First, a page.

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María

Documentary

Directed by -

Gisela Gorbalán - Florencia Bohtlingk Argentina

Synopsis | Bio

Gisela Gorbalan was born on January 8, 1979 in Buenos Aires, Argentina. She is a lesbian and feminist activist. She studied Film and Television Production at the CIC and took different courses in photography and film history with Gustavo Demaria Molinari and Gustavo Castagna. She completes her training with photography management courses at the CFP.
In 2001 he began working as a photography assistant. Since 2003 she works in the camera department, going through all the positions in film and advertising in production companies such as Altana, Landia, DobleA, Rebolución, Peluca, Red Creek, etc. she worked in productions in the Dominican Republic, Uruguay, Chile, Brazil.
In 2008 she emigrates to Europe and lives 3 years in Northern Ireland where she works as a camera assistant.
In 2011, she embarked on a roadtrip through South America with the “Ruteras Sudakas” project, where she met again with still photography. She ended up her trip in 2014 with an exhibition of the photos of this trip in the Exhibition Hall of Imbabura, Ecuador.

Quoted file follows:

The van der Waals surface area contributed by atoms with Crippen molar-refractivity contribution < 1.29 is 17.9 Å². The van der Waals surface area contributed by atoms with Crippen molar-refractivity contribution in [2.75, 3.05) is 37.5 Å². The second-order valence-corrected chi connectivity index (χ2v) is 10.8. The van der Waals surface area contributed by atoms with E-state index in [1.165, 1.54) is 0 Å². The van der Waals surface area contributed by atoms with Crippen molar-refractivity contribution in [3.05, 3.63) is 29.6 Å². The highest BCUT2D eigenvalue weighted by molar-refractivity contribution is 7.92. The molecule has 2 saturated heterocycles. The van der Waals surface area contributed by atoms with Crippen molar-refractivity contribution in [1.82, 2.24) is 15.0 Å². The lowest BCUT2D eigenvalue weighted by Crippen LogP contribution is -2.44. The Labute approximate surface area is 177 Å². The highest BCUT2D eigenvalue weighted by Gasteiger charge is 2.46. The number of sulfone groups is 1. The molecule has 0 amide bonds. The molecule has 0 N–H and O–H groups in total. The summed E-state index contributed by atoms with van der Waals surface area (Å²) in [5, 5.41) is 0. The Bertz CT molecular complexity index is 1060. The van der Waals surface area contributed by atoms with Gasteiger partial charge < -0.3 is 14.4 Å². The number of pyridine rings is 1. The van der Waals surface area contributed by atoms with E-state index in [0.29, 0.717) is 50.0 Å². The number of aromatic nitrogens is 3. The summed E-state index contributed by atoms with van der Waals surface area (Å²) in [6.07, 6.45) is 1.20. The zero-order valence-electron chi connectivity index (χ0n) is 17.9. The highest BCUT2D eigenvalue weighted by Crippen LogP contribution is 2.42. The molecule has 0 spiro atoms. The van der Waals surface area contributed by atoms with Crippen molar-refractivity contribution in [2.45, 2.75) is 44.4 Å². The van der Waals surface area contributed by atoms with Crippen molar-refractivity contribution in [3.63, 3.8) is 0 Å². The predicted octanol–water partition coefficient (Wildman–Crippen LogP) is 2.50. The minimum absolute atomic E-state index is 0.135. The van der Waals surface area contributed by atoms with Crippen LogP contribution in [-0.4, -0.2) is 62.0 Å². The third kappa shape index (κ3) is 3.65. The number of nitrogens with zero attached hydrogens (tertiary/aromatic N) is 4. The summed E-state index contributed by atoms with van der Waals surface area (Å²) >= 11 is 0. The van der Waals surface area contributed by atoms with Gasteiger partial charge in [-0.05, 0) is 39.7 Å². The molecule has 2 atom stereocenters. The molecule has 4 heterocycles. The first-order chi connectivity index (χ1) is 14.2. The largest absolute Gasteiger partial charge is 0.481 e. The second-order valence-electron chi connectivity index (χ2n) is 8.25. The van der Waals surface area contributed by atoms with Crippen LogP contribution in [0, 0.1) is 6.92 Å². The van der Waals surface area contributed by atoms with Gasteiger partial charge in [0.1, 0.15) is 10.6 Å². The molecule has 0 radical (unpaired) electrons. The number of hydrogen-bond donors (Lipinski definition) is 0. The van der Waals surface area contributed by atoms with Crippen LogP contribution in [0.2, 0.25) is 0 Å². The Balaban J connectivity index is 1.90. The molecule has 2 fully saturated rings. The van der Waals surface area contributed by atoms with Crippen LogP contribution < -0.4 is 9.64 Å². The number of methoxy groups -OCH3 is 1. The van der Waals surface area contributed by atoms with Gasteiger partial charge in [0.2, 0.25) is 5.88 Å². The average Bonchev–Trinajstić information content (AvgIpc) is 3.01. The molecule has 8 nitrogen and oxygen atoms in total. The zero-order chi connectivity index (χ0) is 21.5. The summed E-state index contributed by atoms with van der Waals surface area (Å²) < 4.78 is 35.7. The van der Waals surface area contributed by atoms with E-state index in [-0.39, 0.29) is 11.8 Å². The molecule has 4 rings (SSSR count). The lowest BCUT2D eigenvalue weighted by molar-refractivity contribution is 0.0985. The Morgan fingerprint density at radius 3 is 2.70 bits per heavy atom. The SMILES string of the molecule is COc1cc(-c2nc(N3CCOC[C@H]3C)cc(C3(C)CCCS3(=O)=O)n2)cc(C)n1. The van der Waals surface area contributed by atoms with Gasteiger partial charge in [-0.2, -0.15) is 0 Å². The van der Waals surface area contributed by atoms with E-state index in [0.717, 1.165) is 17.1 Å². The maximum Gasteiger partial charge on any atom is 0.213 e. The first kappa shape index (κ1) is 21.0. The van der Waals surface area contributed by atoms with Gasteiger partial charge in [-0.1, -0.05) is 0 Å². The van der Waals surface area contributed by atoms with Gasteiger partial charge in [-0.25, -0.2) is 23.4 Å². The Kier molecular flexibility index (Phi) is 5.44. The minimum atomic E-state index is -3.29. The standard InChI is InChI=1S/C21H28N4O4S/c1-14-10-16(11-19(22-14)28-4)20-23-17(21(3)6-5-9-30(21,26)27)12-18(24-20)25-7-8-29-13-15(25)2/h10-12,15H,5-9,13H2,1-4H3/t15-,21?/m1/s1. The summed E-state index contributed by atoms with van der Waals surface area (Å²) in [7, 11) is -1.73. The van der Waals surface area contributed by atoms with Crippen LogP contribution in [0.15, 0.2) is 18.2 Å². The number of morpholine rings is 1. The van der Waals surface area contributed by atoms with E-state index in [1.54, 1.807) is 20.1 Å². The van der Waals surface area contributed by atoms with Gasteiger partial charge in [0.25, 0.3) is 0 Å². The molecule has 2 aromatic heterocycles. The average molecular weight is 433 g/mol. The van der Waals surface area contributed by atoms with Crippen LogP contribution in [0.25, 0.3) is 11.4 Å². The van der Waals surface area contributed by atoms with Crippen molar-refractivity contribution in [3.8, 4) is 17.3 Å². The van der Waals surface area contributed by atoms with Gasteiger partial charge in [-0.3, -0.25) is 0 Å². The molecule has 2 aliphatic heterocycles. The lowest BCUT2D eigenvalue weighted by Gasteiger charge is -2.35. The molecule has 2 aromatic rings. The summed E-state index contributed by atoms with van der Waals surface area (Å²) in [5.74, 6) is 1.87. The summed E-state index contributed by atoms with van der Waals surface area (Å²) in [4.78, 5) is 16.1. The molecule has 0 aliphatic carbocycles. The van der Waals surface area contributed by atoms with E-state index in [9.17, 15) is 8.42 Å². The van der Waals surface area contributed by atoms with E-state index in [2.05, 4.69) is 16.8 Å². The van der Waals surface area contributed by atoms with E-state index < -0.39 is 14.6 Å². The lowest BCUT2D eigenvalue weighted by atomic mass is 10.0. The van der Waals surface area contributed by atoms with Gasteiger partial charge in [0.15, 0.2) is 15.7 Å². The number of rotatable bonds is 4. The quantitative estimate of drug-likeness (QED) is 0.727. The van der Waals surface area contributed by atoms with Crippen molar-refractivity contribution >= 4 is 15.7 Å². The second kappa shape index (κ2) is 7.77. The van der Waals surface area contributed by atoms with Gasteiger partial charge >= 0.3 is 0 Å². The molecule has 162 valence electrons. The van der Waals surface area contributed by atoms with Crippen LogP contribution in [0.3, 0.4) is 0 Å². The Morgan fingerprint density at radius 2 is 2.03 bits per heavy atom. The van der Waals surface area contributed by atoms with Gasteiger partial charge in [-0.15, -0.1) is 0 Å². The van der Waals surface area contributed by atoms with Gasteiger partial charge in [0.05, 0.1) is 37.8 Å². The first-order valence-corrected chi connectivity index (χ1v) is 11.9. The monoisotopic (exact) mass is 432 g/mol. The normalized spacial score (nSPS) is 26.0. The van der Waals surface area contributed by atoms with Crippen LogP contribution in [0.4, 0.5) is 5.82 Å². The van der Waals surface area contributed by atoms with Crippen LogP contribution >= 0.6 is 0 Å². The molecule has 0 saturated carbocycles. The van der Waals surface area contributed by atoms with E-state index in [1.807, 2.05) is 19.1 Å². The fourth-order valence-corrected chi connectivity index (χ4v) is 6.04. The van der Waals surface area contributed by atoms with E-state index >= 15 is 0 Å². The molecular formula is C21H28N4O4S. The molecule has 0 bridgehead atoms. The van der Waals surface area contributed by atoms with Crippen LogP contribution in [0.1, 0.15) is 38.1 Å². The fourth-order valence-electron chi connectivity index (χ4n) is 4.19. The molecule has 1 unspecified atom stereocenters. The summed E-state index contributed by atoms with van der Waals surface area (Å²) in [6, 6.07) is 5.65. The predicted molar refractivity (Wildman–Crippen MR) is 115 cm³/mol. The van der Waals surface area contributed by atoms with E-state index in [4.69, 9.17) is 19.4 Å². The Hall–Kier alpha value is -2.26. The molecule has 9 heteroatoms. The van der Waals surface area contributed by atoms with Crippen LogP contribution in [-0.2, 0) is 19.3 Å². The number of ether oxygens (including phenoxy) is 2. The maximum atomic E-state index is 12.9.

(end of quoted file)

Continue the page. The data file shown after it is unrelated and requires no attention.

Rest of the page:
Since 2015, she works as a camerawoman and director for HBO, Channel 9 and other media projects.
In 2017 she made the photography direction of the documentary Colonos de la Flor.
In 2018 and 2019 she co-directed the documentary short “Maria”.
Today she lives in Buenos Aires, works in movies, advertising and TV.

María, a young Bolivian, mother of Made, a migrant woman who lives in Buenos Aires, is going to marry José. Marriage is the most important moment in the life of a Bolivian woman. As she prepares for the wedding, Maria does the day-to-day work in her mother's greenhouse, Rita. Her life passes on one side through the frenzy of the wedding, on the other, the calm and tedium of hours of watering countless flowers. She reflects on the machismo and conservative culture in which she grew up and her desire for change and to be a valued woman. Meanwhile, we see the customs of four generations of women. Coya's grandmother, who is visiting, Rita, her widowed mother who came as an adult, María, who came as a child, worked and grew up here, and her daughter Made, born in Argentina in the digital age

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